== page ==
The holidays passed quickly, as usual. Jonji and I hopped between families, spending Christmas Eve with the Barbers at Jason and Shellie’s for dinner, gifts, and games; Pat and Taz’s on Christmas morning for breakfast and gifts; my parents’ for brunch and presents by the fire, then a welcome walk along Westcliff before settling down for cocktail hour and finally dinner. This year Mom made Suzanne Goin’s excellent pork stew with polenta, root vegetables, and gremolata, which was especially lovely considering it was both delicious and a dish we didn’t have to spend our entire Christmas afternoon slaving over, for once. For dessert I made this Ginger Slice and David Lebovitz’s Salted-Butter-Caramel-Chocolate Mousse (from My Paris Kitchen), which Bailey seems to forget she loves every single time and subsequently spends a few minutes after the first bite with her eyes rolled back in her head (she also repeatedly insists it should be called “marshmallow fluff”).
Earlier in the month, Mom celebrated her 50th birthday. Megan Pickett hosted, and she served a decadent spread of hummus and pine nut relish for appetizers, candied beet mimosas, and one of Mom’s favorite lamb dishes for lunch. I made two lemon meringue tarts, as per Mom’s request, of which we passed slices around while we sat around the fire after lunch. During the group photo, Mom got a stomach cramp from laughing and appeared in the picture as two legs—of course, that just made us all laugh even harder.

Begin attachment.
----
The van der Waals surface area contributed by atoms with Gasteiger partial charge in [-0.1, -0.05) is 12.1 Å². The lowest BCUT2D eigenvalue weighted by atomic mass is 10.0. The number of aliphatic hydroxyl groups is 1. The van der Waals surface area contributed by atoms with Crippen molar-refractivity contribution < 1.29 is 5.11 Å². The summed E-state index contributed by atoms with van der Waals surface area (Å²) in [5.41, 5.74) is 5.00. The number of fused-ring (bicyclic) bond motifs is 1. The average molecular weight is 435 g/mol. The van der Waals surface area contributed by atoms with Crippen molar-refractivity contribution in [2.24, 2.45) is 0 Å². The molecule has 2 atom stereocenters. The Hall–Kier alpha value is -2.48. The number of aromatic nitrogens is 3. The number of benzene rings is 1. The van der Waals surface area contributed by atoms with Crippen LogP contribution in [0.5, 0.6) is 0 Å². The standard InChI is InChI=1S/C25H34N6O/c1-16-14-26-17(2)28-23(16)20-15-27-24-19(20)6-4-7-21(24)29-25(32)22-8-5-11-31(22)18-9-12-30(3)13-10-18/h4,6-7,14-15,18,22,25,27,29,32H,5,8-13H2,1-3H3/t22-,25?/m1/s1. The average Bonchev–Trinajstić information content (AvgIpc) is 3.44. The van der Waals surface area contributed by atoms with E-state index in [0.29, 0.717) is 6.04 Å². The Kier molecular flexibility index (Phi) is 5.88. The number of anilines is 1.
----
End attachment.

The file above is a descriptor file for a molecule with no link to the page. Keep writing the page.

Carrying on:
A week later, Jonji and I were back at the Pickett’s for the annual White Elephant party. Everyone from all three families made it, which was a rare treat. We laughed over some truly terrible gifts, and I once again brought the memory of Cruton, the Pickett’s deceased cat, to the forefront of everyone’s minds, this time with a hand-drawn “poster” made with Sharpie.
Jonji and I bought a car a few months ago, which made me feel like a real adult. Before settling on our little Nissan Versa, we went and checked out a hybrid at a small, independent dealer one rainy Friday night. When we got in the car to test drive it, we noticed it hadn’t been thoroughly cleaned—in fact, we found a used q-tip between the seats and even, when we popped the trunk, a woman’s leather jacket. After that, and an inspection by a neighboring mechanic that yielded rather poor results, we decided against the car. But the next day was a success, and we drove away from the dealership with a 2018, basically new but technically pre-owned, car.
Rain clouds crossed the Bay Area over the last few weeks, accompanied by a chill that brought the first hint of frost to the surrounding rooftops. Our chard is standing tall in the garden, welcoming the cold weather. The tomato plants, which have flourished for a surprisingly long time, have finally begun to droop, though yellow star-shaped flowers still hide beneath their blanket of leaves. The tree outside our window has bloomed with the most delicate, frilled pink flowers that look like they belong on tiny ballerinas. Kitty spends a lot of time in “the tropical zone,” which is what I call the chair we place in front of the heater for her, where she can finally relax and spread her little limbs.
One other note: I was finally made a full employee of Pure Storage, so now I get to work with Kelly and Tim for real! Two weeks ago, on my first official day, I got on the elevator on the third floor, going down. When the doors opened on the second floor, Kelly walked in. We were excited, but not as excited as when the doors to the first floor opened and Tim waved back at us. Living. The. Dream.